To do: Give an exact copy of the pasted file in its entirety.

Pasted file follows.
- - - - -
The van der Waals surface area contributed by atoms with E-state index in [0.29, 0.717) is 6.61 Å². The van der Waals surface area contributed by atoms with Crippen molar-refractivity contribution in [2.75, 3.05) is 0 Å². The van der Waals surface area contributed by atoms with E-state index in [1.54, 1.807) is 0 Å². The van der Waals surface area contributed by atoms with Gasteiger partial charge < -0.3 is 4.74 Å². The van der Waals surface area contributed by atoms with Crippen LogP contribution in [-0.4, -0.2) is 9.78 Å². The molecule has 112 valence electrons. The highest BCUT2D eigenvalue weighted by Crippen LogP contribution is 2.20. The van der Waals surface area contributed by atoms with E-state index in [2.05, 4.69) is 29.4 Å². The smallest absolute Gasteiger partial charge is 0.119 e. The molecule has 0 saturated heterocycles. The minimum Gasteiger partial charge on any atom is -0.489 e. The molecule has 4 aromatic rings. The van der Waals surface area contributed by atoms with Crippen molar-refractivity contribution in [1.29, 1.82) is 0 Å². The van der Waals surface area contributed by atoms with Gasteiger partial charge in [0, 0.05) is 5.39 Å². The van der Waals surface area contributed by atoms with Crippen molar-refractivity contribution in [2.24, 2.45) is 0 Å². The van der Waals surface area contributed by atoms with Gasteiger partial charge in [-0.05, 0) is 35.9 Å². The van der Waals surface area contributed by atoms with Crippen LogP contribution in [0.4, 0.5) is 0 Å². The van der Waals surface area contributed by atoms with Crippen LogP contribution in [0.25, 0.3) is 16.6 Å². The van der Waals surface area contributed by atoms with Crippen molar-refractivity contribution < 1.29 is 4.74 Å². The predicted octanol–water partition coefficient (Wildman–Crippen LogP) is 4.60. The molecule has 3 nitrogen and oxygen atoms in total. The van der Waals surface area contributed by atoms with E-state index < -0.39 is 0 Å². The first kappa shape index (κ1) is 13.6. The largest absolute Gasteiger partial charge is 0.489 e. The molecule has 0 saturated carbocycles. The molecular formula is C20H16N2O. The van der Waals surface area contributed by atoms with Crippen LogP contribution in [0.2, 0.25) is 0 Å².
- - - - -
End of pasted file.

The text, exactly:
The van der Waals surface area contributed by atoms with E-state index in [0.29, 0.717) is 6.61 Å². The van der Waals surface area contributed by atoms with Crippen molar-refractivity contribution in [2.75, 3.05) is 0 Å². The van der Waals surface area contributed by atoms with E-state index in [1.54, 1.807) is 0 Å². The van der Waals surface area contributed by atoms with Gasteiger partial charge < -0.3 is 4.74 Å². The van der Waals surface area contributed by atoms with Crippen LogP contribution in [-0.4, -0.2) is 9.78 Å². The molecule has 112 valence electrons. The highest BCUT2D eigenvalue weighted by Crippen LogP contribution is 2.20. The van der Waals surface area contributed by atoms with E-state index in [2.05, 4.69) is 29.4 Å². The smallest absolute Gasteiger partial charge is 0.119 e. The molecule has 0 saturated heterocycles. The minimum Gasteiger partial charge on any atom is -0.489 e. The molecule has 4 aromatic rings. The van der Waals surface area contributed by atoms with Crippen molar-refractivity contribution in [1.29, 1.82) is 0 Å². The van der Waals surface area contributed by atoms with Gasteiger partial charge in [0, 0.05) is 5.39 Å². The van der Waals surface area contributed by atoms with Crippen molar-refractivity contribution in [2.24, 2.45) is 0 Å². The van der Waals surface area contributed by atoms with Gasteiger partial charge in [-0.05, 0) is 35.9 Å². The van der Waals surface area contributed by atoms with Crippen LogP contribution in [0.4, 0.5) is 0 Å². The van der Waals surface area contributed by atoms with Crippen LogP contribution in [0.25, 0.3) is 16.6 Å². The van der Waals surface area contributed by atoms with Crippen molar-refractivity contribution < 1.29 is 4.74 Å². The predicted octanol–water partition coefficient (Wildman–Crippen LogP) is 4.60. The molecule has 3 nitrogen and oxygen atoms in total. The van der Waals surface area contributed by atoms with E-state index < -0.39 is 0 Å². The first kappa shape index (κ1) is 13.6. The largest absolute Gasteiger partial charge is 0.489 e. The molecule has 0 saturated carbocycles. The molecular formula is C20H16N2O. The van der Waals surface area contributed by atoms with Crippen LogP contribution in [0.2, 0.25) is 0 Å².